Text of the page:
Game Scout: Cardinals @ Redskins

The Cardinals look to start 2-0 against a Washington shaping up to be much better than expected.


KICKOFF: Sunday, 1:00 p.m. ET
GAMEDATE: 9/18/11
SURFACE: Natural grass
TV: FOX, Chris Myers, Tim Ryan

PREDICTION: Redskins 31-20

KEYS TO THE GAME: Redskins RB Tim Hightower said he needs to be more patient when he takes the field against his former team and allow cut-back lanes to develop. If he can be productive, QB Rex Grossman could be in store for a second consecutive strong outing against Arizona's injury-thinned secondary. The Cardinals need to establish RB Beanie Wells early to protect that defense on the road. With WR Larry Fitzgerald double-teamed most of Week 1, look for him to be put in motion more this week.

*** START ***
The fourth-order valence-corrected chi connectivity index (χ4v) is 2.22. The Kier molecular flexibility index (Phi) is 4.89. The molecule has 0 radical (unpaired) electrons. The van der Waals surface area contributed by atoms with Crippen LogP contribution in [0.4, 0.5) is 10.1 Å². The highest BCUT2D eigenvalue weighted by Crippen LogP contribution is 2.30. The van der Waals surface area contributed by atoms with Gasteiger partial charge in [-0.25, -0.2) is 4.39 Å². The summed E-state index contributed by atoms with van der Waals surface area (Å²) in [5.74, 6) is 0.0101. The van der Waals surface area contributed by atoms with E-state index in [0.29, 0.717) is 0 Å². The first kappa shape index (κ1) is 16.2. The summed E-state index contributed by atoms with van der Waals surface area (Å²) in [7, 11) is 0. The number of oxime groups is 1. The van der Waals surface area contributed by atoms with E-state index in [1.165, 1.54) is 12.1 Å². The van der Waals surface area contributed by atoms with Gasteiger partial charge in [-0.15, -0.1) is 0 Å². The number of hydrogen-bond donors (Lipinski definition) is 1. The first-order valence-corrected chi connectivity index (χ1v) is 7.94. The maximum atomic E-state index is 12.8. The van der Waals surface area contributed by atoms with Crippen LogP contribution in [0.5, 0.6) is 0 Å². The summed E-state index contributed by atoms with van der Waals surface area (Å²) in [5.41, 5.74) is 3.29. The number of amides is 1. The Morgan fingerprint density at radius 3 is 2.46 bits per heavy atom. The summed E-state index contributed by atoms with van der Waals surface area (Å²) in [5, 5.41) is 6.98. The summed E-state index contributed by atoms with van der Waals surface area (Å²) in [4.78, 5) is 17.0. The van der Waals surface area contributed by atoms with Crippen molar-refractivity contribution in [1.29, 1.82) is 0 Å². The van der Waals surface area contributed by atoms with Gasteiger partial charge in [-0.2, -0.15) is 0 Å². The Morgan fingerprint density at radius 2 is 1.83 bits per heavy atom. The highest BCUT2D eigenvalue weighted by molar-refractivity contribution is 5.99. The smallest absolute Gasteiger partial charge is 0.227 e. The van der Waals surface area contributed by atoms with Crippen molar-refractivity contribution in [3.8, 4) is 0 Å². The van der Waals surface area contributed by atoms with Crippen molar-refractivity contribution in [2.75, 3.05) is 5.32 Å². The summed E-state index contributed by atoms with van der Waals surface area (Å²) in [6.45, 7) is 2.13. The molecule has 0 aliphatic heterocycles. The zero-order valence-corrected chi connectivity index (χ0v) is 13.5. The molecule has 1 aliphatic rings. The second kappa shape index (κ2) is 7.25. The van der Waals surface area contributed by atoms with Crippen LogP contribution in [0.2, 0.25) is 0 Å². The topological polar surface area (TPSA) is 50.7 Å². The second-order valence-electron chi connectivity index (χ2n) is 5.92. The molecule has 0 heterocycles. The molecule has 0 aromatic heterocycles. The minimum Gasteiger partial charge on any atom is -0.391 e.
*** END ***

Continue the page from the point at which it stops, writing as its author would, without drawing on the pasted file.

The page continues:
Inside linebacker Stewart Bradley signed a five-year, $30 million deal soon after the lockout ended, but he stayed on the sideline for most of last Sunday's game.

Even when starter Daryl Washington left with a strained calf in the fourth quarter, Bradley didn't enter the game. It was Reggie Walker.

That could change this week, however, if Washington misses the Redskins game. Bradley could play the strong side with Paris Lenon moving to the weak side, which is Washington's spot.

Bradley might have been held out last week, because Lenon had received little practice time at the weak side position.

Washington's absence, however, is a blow to the Cardinals. The second-year pro looked great in training camp and played well in the opener.

He had two interceptions, although one was nullified by penalty.